From the moment I enter the wisteria-draped, beam-and-glass ark of a building that houses Smith & Hawken’s Art Department, I am thrilled (I’m working for Paul Hawken, the guy I used to watch on TV!), and dizzyingly, gratifyingly in love.

I’m in love with Mill Valley, this hidden-away, foothill fairyland of a village. Birthplace of Banana Republic in the ‘70’s, Mill Valley in the ‘80’s became the company town to Smith & Hawken, which now occupies seven of the town’s buildings, subsidizes the town’s annual film festival, and ensures that a profusion of narcissus blooms along its redwood-shaded roads each Spring. For this New York-Jewish-Oakland girl it’s like shopping at Disneyland to shop at Mill Valley Market, where affluently attractive blonde people say "Excuse me" as they glide past each other in the aisles, and Smith & Hawken’s account pays for company-wide treats–baguette, brie, berries, and pastry for three hundred–every Friday. I feel I’ve sneaked into an exclusive country club that hasn’t yet noticed that I’m not qualified to be a member.

I’m in love with the fifteen bright, gorgeous, high-spirited women in the Smith & Hawken Art Department, who have, in the years preceding my arrival, created the work environment of my dreams.

Each morning, while the computers are booting up, the French doors are being adjusted for climate control and the fresh flowers freshened, the day begins with an exchange of the previous night’s dreams, therapy sessions, and sexual or near-sexual encounters. Haircuts, new clothing purchases, and signs of emotional or physical distress are also noted and discussed; scarves imperfectly knotted are adjusted; shoes swapped or removed.

Later, when the phones are jangling incessantly and it’s too foggy to shoot the cover and the buyers change the product mix again and we’ve got to send out for lino tonight, someone might whisk a sample-sale damask dish cloth off a sample-sale Italian platter of homemade scones or banana bread. Someone else might offer up a jar of homemade plum jam. And then garden stools and teak tea chairs are gathered ‘round and food is shared, breaths are taken, energy renewed, teamwork restored.

Special attention is paid each day to the person upon whom the bulk of that day’s work has fallen–in Smith & Hawken parlance, the one who has, like a python that’s bitten off more than it can chew, "swallowed the pig." A pink pig is placed on the appropriate person’s desk so that support may be properly directed; the pig and the sympathy are relocated as the workload shifts.

For everyone, every day, there are back rubs, Pepperidge Farm cookies, dirty jokes, and clean arguments that flare, are tended and then extinguished. As there was at Banana Republic, there is a palpable pulse of paranoia that throbs through our department every time we’re awaiting approval of our work by the higher-ups; an expectation of criticism to follow whenever praise is offered. In defense we protect our bond fiercely; like siblings in an unstable family, we look out for each other with near-desperate fervor when disapproval snakes its way through the chain of command and threatens to strike one of our own. In fear and in joy we grow ever closer. In and around these most loving of labor relations the fifteen of us manage to produce twenty-plus garden, furniture, clothing, and holiday catalogs each year: an average of one full-color catalog every two or three weeks.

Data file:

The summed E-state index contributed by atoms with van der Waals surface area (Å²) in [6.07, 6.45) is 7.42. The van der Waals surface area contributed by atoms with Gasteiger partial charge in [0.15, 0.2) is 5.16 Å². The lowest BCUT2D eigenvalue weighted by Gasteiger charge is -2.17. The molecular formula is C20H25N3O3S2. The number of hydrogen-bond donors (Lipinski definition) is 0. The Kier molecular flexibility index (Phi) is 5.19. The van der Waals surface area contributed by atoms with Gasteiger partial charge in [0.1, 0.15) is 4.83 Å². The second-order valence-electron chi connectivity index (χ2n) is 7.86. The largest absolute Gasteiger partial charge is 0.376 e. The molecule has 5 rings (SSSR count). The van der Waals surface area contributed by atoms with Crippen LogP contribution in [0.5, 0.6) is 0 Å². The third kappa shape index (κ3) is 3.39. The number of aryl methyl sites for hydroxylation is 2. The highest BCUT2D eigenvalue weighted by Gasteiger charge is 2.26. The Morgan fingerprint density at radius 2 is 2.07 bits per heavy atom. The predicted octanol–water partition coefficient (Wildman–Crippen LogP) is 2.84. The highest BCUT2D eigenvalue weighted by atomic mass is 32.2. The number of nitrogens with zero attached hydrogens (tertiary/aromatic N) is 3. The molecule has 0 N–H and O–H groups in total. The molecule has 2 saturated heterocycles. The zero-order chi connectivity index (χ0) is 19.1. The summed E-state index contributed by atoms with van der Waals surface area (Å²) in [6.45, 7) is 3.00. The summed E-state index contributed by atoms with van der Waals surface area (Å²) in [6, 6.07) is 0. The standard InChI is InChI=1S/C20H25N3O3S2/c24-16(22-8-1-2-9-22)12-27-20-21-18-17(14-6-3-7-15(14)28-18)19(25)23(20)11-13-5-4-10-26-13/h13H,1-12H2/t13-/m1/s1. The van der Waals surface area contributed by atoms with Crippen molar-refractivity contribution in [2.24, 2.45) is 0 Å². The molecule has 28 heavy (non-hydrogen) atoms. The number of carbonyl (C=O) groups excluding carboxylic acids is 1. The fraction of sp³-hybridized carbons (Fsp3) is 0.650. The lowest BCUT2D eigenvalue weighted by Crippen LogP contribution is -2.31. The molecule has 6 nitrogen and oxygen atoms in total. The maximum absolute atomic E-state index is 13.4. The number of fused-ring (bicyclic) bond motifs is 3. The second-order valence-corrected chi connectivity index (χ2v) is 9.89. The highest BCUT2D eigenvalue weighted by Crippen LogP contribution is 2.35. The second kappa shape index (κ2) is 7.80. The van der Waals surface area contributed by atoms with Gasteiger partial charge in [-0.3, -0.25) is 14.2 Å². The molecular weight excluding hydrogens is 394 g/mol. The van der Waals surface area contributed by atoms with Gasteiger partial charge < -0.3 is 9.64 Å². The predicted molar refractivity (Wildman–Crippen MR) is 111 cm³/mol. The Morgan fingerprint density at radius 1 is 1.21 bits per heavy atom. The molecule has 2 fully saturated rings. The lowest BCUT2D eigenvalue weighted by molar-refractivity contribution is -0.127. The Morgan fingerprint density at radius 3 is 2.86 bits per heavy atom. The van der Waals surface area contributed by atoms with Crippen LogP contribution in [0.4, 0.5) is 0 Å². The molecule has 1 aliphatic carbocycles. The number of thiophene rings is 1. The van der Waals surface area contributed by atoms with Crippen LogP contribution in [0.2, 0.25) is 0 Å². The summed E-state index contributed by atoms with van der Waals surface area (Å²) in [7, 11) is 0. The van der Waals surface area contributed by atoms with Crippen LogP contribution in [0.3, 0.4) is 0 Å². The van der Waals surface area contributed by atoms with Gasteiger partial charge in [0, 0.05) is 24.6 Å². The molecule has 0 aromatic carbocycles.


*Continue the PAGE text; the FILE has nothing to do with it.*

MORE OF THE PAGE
At first I chalk up my sense of being a stranger in a strange, if wondrous, land to the difference between WASPs (nearly all of my co-workers) and Jews (I was the second one hired into the company; the woman who hired me was the first). "Just try to think of yourself as an exotic, dark flower in a field of cala lilies," my boss advised me during my first interview, when I fretted that I might not fit in. Not only is the workforce predominantly female––there are so many beautiful blue-eyed women in this company it’s hard not to believe they were hired for their looks.

But after a while I realize that there’s another explanation. Smith & Hawken’s corporate culture is best described by one word: emotion.

In this beauty-driven company, love–or its dark side–is the currency that underwrites each transaction. Love–or its dark side–is the current that charges each interaction. Love and beauty, beauty and love: the scent of dried roses in the halls all year ‘round; a company-sponsored child care center opened next door because a favored employee wants to nurse her first baby.

Love, and its dark side. Everything–job descriptions, salaries, hirings, and firings–everything– is personal. Everything is about relationships. Relationships, and the power they confer, are reconfigured hourly. Policies don’t exist; those that exist on paper don’t count.

The same brilliant, impulsive man who hired all of these wonderful people because he loved them has built a company as manic as he is. Paul Hawken’s moods soar and plummet–when sales rise or fall; when a catalog fails or succeeds; for reasons unknowable to the rest of us–and his tremors reverberate through the company. His irresistible affection and laser attention dart from this department to that, from this person to that; those who hope to hitch their career wagons to a star spend a lot of time hitching, unhitching, surveying the ever-shifting landscape, and hitching again.

Like its founder, this company is more emotional than most people I know. It weeps, exalts, sulks, coos, rages. It puts its arms around me and squeezes tight. Breathless, I surrender. For the first time I imagine myself working somewhere–working at Smith & Hawken–forever.